Telco Troubles? 50% To ‘Jump Ship’ 2012
“Misconceptions” and “feelings of hopelessness” are forcing “millions” of users to stay with their current telco despite one third being unhappy with the service they receive.
Only a (shocking) 25% of those surveyed are happy with their current mobile provider, the ‘State of the Mobile Nation’ report by Macquarie University Faculty of Business and Economics dept with support from amaysim, which quizzed 1,600 mobile consumers, found.
But those who have left their loathed carrier have saved a whopping $622 million in the process.
Aussies are in a state of ‘mobile inertia’, which is costing them $300 per year on average.
But that tide is starting to turn as consumers are demanding better customer service and simplistic pricing.
More than 50% are “likely” to switch providers in 2012, to avail of cheaper mobile phone plans.
Under/over spend on plans, as well as dismal customer service, were two of the main reasons customers fled from their telco in the past 12 months.
However, a startling 50% still feel it is too difficult to switch providers, citing time and costs of switching over.
Dr David Gray, senior lecturer in Marketing from Macquarie University’s Faculty of Business and Economics Department said the findings paint a dismal picture.
The Aussie market is performing significantly worse than in Europe, he warns.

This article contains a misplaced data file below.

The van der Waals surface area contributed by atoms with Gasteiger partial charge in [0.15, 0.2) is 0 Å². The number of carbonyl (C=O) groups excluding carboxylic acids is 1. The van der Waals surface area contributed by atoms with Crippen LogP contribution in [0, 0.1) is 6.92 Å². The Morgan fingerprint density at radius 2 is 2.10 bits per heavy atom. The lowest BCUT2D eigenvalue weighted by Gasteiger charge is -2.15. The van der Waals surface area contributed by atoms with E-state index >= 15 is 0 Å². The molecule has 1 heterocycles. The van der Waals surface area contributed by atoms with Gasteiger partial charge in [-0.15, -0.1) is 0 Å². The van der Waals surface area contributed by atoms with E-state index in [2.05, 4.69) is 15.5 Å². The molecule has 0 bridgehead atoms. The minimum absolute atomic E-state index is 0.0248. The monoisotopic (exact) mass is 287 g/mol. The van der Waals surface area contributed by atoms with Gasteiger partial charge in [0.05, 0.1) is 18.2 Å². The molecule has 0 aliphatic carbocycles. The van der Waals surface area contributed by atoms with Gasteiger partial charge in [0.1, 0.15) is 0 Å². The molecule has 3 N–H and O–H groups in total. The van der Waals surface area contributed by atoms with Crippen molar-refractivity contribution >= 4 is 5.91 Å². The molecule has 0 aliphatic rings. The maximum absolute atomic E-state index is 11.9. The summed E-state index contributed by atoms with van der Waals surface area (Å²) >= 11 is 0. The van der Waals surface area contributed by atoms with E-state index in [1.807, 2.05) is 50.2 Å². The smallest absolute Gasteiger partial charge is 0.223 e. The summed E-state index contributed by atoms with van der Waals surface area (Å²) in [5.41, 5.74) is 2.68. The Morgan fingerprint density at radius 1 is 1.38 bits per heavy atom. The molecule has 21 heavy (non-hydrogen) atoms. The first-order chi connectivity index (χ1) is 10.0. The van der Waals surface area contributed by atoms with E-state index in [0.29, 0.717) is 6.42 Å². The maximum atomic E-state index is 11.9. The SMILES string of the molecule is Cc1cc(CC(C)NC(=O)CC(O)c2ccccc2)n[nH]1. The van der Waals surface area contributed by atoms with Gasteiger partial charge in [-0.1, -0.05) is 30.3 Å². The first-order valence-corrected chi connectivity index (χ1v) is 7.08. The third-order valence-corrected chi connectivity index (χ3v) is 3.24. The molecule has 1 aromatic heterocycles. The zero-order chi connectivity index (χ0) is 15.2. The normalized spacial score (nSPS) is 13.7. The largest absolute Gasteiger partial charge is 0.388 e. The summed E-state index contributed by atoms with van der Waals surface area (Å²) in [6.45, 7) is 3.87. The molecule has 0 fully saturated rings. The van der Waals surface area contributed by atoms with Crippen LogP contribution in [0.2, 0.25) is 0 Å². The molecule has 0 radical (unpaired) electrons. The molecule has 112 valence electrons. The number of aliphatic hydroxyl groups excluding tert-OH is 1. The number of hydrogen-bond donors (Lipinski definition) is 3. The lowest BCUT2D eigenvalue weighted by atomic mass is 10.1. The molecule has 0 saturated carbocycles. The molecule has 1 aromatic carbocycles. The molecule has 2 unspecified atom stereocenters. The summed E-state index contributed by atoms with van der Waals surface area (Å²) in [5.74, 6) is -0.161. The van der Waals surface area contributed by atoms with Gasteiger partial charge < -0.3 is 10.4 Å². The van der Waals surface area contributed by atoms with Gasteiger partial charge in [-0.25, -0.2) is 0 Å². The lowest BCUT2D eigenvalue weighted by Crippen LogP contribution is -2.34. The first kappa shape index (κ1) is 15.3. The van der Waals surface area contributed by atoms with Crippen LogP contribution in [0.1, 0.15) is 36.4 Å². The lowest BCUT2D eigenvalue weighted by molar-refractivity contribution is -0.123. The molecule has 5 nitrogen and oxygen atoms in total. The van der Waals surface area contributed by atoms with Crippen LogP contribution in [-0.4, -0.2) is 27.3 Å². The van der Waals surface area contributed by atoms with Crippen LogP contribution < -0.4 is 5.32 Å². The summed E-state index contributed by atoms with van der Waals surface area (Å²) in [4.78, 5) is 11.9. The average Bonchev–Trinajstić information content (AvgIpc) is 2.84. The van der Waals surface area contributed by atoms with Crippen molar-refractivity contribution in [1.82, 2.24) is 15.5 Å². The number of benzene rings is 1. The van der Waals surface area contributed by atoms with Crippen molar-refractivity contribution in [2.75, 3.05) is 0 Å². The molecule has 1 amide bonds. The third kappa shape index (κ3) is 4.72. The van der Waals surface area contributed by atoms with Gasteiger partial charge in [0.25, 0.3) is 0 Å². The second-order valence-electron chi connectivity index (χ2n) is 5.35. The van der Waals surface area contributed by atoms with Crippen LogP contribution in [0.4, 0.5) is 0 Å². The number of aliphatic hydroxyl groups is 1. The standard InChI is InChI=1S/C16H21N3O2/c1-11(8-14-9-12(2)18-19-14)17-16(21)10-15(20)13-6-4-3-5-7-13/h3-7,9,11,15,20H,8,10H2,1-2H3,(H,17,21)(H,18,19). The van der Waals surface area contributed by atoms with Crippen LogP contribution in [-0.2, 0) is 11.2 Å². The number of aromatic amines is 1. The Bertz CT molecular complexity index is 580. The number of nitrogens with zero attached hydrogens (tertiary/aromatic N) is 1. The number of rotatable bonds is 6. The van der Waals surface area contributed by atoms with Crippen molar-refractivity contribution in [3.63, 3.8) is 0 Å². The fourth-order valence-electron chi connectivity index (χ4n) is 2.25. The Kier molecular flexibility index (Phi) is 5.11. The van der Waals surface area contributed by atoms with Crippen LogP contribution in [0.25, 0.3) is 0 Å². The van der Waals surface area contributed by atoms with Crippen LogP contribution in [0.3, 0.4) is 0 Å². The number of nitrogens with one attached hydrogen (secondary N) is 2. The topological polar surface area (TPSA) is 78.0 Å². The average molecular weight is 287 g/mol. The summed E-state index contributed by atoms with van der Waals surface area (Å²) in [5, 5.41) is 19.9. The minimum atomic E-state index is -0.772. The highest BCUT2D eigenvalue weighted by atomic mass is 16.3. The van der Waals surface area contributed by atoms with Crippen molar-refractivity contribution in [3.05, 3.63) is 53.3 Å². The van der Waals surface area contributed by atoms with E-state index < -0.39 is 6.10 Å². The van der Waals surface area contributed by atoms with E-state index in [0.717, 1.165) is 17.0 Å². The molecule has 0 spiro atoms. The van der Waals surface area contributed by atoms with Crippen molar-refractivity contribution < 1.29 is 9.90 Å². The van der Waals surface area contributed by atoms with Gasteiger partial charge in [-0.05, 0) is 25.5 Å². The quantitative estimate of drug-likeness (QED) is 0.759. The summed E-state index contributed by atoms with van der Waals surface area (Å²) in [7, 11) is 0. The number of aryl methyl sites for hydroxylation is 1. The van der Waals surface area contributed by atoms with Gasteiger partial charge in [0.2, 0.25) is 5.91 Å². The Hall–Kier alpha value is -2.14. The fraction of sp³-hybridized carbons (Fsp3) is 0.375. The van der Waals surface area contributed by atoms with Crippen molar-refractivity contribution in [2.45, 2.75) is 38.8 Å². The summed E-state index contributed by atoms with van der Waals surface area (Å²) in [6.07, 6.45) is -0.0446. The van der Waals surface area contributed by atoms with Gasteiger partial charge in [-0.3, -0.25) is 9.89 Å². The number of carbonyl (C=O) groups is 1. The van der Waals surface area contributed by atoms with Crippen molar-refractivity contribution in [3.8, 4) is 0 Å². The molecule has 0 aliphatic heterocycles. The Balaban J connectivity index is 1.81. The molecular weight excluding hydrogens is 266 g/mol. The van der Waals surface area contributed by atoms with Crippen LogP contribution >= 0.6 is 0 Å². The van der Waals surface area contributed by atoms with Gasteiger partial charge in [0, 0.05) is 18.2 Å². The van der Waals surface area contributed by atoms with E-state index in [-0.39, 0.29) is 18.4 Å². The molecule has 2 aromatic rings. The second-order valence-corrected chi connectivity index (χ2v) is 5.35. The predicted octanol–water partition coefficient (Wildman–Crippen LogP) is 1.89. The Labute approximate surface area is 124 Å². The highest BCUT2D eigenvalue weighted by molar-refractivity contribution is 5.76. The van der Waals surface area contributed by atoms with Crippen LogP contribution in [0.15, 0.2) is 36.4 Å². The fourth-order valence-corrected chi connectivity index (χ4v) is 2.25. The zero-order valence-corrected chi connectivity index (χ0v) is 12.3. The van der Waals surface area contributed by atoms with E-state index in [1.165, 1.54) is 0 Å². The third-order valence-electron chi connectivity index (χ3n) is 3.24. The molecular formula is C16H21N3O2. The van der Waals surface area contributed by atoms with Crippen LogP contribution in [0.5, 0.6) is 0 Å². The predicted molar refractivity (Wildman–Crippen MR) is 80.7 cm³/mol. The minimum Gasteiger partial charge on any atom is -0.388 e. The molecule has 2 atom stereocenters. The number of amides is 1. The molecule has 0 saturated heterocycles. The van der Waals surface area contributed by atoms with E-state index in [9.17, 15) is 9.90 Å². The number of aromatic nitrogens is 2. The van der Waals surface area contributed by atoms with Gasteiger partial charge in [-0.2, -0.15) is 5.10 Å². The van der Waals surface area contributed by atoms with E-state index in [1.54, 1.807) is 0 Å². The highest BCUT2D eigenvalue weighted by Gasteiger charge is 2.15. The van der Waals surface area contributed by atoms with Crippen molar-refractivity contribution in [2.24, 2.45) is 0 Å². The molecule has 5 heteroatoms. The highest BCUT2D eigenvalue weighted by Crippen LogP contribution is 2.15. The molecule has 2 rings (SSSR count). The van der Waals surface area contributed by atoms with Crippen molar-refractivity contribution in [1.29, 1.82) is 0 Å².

“Mobile telco trust in Europe rates six out of 10. By comparison, our research shows that the Australian public rates mobile telco trust at a dismal four out of 10.”
Mobile providers need to “wake up and start listening” to their customers if they want to keep them, he added.
|“We believe that this sense of inaction is coming to an end and that in 2012 we will see the start of a surge of switchers. Changes being proposed to make life easier for the Australian mobile consumer, and the newer entrants in the market, will certainly play a key role in this changing mindset.”
And new kid on the block, amaysim, are putting it to larger rivals like Telstra and Vodafone.
“Since our launch a year ago, we’ve heard from hordes of people who are fed up and are just biding jump ship,” says Rolf Hansen, founder and CEO of amaysim.
“Even if half of the disgruntled Aussies who are thinking of switching pastures, we’ll see a big shake-up in the coming 12 months.”
“Headline cap plan rates often aren’t worth the paper they’re written on.”